The Radiflow Security Blog
October 14, 2020
Our October 8, 2020 expert panel, with guests Brian Kime, Senior Analyst, Forrester, and Dale Geach, Head of Technology and Innovation, Siemens Smart Infrastructure, was a huge success! Here are a few takeaways from the panel:
The current cyber threat landscape facing OT organizations
The transition to Industry 4.0 – the convergence of IT and OT systems and the digital transformation of production processes – has delivered both great benefits, for example being able to connect a sales system directly to your production floor – as well new attack vectors. This includes criminal elements that now started targeting OT networks, as evident in the rise of ransomware attacks (including one large auto manufacturer.)
While OT operators usually focus on OT threats to the production floor (which target the automation process), they are in reality no less threatened by types of attacks that are traditionally considered within the IT realm, such as ransomware attacks. Protecting the OT organization against such attack should be a higher priority.
What is the evidence to support the need for risk assessment and management in OT organizations?
In planning and budgeting the organization’s cyber-security efforts, CISOs need to communicate the severity of the threats facing the network to the board members, and board members want to talk about and manage risk. That’s what they’re used to, just like financial risk or reputational risk.
This is where a risk analysis & management system comes in – it can help the customer make some educated decisions about how to prioritize the different activities. While threat and risk are very similar, and threat detection does play a part in risk assessment, risk deals more with probabilities and impact, which can be more easily quantified and converted into actionable planning.
What is a comfortable level of risk? Do customers know their risk threshold?
It’s subjective; however, safety will always be high-priority; in some industries compliance is also high on the list, as non-compliance could shut down operations. Then there are critical production lines and less critical ones, so the OT operator usually does have an idea of which processes are critical and which aren’t.
Another variable is the industry in which the organization operates, so for each industry and sector there will be unique characteristics that define risk tolerance.
What should be the minimum frequency of performing a risk assessment?
Some operators claim that the minimum if annual or quarterly, but in reality the threat landscape is evolving so quickly that there’s no way around active, continuous risk monitoring. Otherwise your battling last year’s threats and investing in the wrong defenses.
If you look at the rate of new CVEs (Vulnerability notifications related to specific devices) added, it’s clear that risk assessment needs to be done on a continuous or close-to-continuous basis. Obviously the operator needs to balance cyber-security resources.
How do standards actually manifest into an actual risk assessment
IEC 62443 provides a good framework for risk assessment – mapping assets, zones and conduits; analyzing what are the different priorities and the business impact of each of these zones and business processes; determining mitigations and security controls based on security levels for each zone, and calculating the residual risk to see if it’s acceptable.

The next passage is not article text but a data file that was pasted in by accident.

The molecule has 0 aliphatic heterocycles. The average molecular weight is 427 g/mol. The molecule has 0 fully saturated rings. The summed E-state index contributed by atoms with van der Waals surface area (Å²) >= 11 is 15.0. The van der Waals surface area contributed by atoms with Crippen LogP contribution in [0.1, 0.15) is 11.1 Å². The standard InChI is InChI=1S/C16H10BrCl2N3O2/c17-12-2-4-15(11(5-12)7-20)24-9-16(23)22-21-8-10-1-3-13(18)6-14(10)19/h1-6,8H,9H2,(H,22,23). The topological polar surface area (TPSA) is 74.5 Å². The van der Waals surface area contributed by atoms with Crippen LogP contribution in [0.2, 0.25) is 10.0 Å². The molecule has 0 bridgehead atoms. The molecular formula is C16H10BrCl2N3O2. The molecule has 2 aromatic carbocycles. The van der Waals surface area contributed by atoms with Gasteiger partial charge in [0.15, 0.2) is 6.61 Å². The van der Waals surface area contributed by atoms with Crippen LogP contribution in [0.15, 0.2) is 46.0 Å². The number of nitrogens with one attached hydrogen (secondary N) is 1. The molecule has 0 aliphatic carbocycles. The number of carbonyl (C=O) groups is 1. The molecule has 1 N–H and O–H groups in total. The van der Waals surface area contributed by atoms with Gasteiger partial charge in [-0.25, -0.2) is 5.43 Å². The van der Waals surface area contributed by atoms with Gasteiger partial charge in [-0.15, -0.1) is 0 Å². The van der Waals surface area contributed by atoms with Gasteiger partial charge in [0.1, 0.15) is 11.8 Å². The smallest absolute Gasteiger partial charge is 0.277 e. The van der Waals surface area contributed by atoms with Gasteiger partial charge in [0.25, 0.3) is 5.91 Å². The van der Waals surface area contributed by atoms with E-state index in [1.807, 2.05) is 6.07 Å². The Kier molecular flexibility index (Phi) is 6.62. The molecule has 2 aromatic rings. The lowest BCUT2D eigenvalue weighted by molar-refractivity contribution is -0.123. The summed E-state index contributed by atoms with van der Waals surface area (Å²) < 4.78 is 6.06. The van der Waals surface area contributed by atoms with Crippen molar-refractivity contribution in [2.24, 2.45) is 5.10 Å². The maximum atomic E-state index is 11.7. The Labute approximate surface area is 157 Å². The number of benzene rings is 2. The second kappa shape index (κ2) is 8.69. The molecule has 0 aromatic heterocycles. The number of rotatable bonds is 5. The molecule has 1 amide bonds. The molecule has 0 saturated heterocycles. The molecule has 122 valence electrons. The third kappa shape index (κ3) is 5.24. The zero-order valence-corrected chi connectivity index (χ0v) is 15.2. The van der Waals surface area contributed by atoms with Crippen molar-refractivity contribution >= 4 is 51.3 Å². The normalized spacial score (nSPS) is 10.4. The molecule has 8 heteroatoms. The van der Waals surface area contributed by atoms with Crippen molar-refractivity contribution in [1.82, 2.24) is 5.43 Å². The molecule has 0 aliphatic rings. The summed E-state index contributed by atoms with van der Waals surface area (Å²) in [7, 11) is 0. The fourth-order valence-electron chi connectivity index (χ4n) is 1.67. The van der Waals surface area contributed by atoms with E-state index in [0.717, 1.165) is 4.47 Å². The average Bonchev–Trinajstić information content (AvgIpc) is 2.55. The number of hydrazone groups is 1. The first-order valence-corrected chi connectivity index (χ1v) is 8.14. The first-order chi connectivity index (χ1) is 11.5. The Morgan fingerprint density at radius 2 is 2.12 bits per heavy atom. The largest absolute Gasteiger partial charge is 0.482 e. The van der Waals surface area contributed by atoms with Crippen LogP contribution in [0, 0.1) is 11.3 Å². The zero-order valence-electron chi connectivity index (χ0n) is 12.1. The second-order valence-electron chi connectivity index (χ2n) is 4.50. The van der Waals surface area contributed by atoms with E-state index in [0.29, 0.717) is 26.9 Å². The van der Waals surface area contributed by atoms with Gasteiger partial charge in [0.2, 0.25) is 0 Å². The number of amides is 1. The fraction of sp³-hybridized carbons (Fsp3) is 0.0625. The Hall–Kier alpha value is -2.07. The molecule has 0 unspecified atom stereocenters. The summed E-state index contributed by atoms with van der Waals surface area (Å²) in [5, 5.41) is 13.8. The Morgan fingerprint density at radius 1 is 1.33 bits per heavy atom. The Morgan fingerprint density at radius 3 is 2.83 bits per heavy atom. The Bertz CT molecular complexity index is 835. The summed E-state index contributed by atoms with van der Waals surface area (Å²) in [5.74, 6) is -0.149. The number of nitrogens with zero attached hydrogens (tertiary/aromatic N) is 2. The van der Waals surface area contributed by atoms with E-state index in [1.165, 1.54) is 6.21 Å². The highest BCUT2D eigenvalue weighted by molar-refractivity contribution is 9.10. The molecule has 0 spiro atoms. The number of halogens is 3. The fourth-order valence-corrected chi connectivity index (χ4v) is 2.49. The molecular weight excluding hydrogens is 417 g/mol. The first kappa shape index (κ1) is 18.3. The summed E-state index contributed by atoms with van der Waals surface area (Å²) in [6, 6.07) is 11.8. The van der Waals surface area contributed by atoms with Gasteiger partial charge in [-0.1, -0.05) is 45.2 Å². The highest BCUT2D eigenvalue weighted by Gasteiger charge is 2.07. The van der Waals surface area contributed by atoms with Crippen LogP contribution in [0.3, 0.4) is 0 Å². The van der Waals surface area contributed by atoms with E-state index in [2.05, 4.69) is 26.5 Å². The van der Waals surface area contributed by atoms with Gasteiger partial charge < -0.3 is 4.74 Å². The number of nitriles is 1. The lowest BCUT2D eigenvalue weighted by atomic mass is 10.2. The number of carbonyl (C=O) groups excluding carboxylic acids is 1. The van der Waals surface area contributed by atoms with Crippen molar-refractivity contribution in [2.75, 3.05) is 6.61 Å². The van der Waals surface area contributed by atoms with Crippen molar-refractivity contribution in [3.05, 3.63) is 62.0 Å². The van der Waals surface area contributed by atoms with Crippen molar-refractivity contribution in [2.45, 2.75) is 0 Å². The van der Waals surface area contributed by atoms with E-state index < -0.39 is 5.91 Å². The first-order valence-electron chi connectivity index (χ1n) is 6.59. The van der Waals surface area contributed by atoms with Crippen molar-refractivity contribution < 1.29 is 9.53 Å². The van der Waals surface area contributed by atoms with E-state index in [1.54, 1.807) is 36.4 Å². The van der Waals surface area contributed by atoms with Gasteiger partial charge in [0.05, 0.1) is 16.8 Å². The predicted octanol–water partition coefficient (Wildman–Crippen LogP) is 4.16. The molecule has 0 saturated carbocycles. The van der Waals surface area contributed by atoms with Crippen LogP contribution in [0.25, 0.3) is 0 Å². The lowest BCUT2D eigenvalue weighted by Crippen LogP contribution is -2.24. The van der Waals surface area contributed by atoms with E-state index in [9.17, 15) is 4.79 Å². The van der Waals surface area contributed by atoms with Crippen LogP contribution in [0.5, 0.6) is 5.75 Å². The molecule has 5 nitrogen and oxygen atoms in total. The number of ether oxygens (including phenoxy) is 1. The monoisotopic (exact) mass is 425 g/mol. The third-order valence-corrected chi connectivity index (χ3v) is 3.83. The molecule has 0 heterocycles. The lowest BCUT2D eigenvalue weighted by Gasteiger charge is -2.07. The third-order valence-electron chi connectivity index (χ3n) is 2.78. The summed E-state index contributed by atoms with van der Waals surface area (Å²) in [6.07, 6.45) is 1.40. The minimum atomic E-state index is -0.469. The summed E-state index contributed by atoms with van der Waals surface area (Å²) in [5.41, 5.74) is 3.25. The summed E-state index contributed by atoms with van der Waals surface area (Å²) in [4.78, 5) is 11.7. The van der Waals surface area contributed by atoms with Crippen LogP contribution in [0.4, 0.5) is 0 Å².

In that aspect, IEC 62443 is much clearer than other standards, which makes it much easier to achieve compliance, compared, for example, to the NIS Directive that has a much less structured methodology. The structured methodology makes sure that you have a clear and full model of your network. Otherwise, the risk assessment will be incorrect and your mitigation plans will be inadequate.
How have new tools changed the process of risk assessment and management?
Manual risk assessment is no longer realistic because of the complexity of today’s networks. Some automation tools are available for some activities within the risk assessment process, for asset visibility and finding attack vectors and the likelihood of an attack, but they are mostly in the IT world. The emergence of tools for OT now enables the same type of risk assessment in OT networks.
What is the current situation with standards in Europe?
The NIS Directive is being made the law of the land in Europe, and the adoption process has been especially accelerated over the last two years. This has created a problem for some manufacturers, especially in regards to legacy devices. The standard also has to do with the organization culture and new inner-organization practices, which makes adoption tricky. For now, the IEC 62443 standard is prescribed only in specific industries, and is not mandatory.
Supplier risk management
Supply chains pose one of the biggest problems, whether it’s remote access granted to contractors or malware built into a device without the vendor’s knowledge, by one of the vendor’s suppliers. The key is to make sure that the entire supply chain is compliant with the same standards. A lot of good work has gone into assuring this in UK and Europe. In the UK, however, the national cyber security center allows suppliers to assess themselves, which may lead to inconsistent compliance along the supply chain.